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Taking a glance at the Biggar picture

ENOUGH already with the jokes about finding signs of civilisation in South Lanarkshire.

We're talking about the Biggar area, and that's a fine neck of the woods. The Biggar picture is that archaeologists have found the earliest evidence of human civilisation in Scotland.

Analysing 5000 flint artefacts recovered between 2005 and 2009 from fields at Howburn, near Biggar, they've deduced that the owners were mincing aboot the place 14,000 years ago.

Previously, the oldest evidence of human occupation in Scotland was some 13,000-year-old antiques found in a cave in Argyll.

Speaking as a leading ignoramus, I thought human occupation happened much earlier, but I'm probably thinking of warmer climes. In Scotia Minor, the weather was rubbish as usual and, whenever folk thought of sallying hither to find things to put on the barbie - bang! - another ice age descended, and the tribe packed its bags for Torremolinos.

Indeed, even the folk who made the above flint tools had to do a runner as, 13,000 years ago, the blowpipes froze up again — for another 1000 years.

A thousand years: a blink of the universe's eye. Fourteen thousand: a quick glance. Or, if you prefer, about the last time Hibs won the Scottish Cup.

I've been trying to think what life must have been like back then in Howburn. My betting is that it wouldn't have been that much different from today. In some respects, of course, it would have been awful. Imagine a life without chips. A lack of qualified dentists would have been another pain. And counselling was in its infancy.

But, even without these essentials of modern life, my guess is that, back in the past, it was same old, same old. You say: "But they probably just communicated in grunts." And your point, caller? Have you listened to Scottish footballers being interviewed?

Gathered round the fire at night, Howburn man would be falling out over burdz, hairstyles, and who'd killed the most wildlife. Howburn youth would be hanging about the grove corner, wearing baggy loincloths with low-slung waistbands.

The person without halitosis would have been ostracised. There'd be sectarian rivalry, principally between those who believe the bone should go through the nose from left to right and those who say right to left.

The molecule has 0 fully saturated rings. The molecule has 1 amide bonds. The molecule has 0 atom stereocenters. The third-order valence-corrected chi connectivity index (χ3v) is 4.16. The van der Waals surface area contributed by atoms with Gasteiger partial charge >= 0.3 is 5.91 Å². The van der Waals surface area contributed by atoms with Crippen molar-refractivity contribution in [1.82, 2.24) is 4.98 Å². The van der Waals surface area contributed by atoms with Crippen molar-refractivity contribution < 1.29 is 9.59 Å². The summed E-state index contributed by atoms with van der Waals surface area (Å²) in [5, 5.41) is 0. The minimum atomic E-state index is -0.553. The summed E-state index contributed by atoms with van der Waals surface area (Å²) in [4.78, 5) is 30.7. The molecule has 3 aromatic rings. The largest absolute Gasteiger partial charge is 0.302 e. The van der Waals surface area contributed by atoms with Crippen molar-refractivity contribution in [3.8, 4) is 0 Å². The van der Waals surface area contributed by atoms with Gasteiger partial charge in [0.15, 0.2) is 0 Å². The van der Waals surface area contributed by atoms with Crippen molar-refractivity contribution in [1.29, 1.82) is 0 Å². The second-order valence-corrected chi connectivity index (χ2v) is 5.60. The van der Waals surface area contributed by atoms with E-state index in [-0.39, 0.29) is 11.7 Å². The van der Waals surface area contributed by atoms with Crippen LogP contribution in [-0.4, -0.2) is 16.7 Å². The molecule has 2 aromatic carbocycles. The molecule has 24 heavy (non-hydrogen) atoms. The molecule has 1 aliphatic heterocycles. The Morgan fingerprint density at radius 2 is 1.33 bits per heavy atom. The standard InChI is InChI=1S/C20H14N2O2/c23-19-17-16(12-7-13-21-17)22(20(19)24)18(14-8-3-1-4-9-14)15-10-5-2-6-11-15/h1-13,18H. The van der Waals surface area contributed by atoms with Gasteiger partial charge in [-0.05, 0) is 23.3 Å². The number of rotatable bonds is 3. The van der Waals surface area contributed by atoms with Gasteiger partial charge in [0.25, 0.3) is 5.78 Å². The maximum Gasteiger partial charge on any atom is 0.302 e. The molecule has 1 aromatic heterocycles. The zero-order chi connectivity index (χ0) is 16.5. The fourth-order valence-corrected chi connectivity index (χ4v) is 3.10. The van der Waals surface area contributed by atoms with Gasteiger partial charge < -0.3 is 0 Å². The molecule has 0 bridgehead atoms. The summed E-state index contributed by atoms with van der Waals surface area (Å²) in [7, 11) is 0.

You'd never get any peace really. There were no lone existentialists back in the day. Everyone was part of the herd. You'd be lucky if you had an original thought, thereby leading you to vote No in any referendum ("Hands up those who think this wheel might come in handy.")

And, just like today, as in any human group, there'd always be one, their equivalent of our one nutter per bus, one spoiler per evening class, one bully in the community. Indeed, the latter would have been the chief and a forerunner of today's aristocracy. Is there a Lord Howburn on the premises? If so, he could fair cock a snook at all the other Johnny-Come-Latelies at the House of Lords, or the Labour Club as it is now known.

And you'd have had to make your own club. There was no Sainsbury's to supply all your needs. They didn't even have a Poundland or a Skinstretcher. Everyone was into DIY, which is why historians describe life then as nasty, brutish and short.

But was it really that nasty? Maybe they had a bit of a laugh. Maybe they were kind of content. They were certainly too dim for angst. And they never lived long enough to have a mid-life crisis.

They didn't suffer the misery of reality TV, or indeed any TV. Human beings had to wait till the Middle Ages till they could have a nice night in watching the tapestry. So Howburn man made his own entertainment, and doubtless somebody would suggest charades ("It's a deer — again!").

Yup, these too were Jock Tamson's bairns. And, after a schooner of fermented yak urine and a night dancing to the latest hit drum solos, lo, our great-great-etc grandad got up the gumption to procreate. So here we are today.

Enjoying a contented life of crinkle-cut oven chips and counselling that our ancestors could never have imagined.

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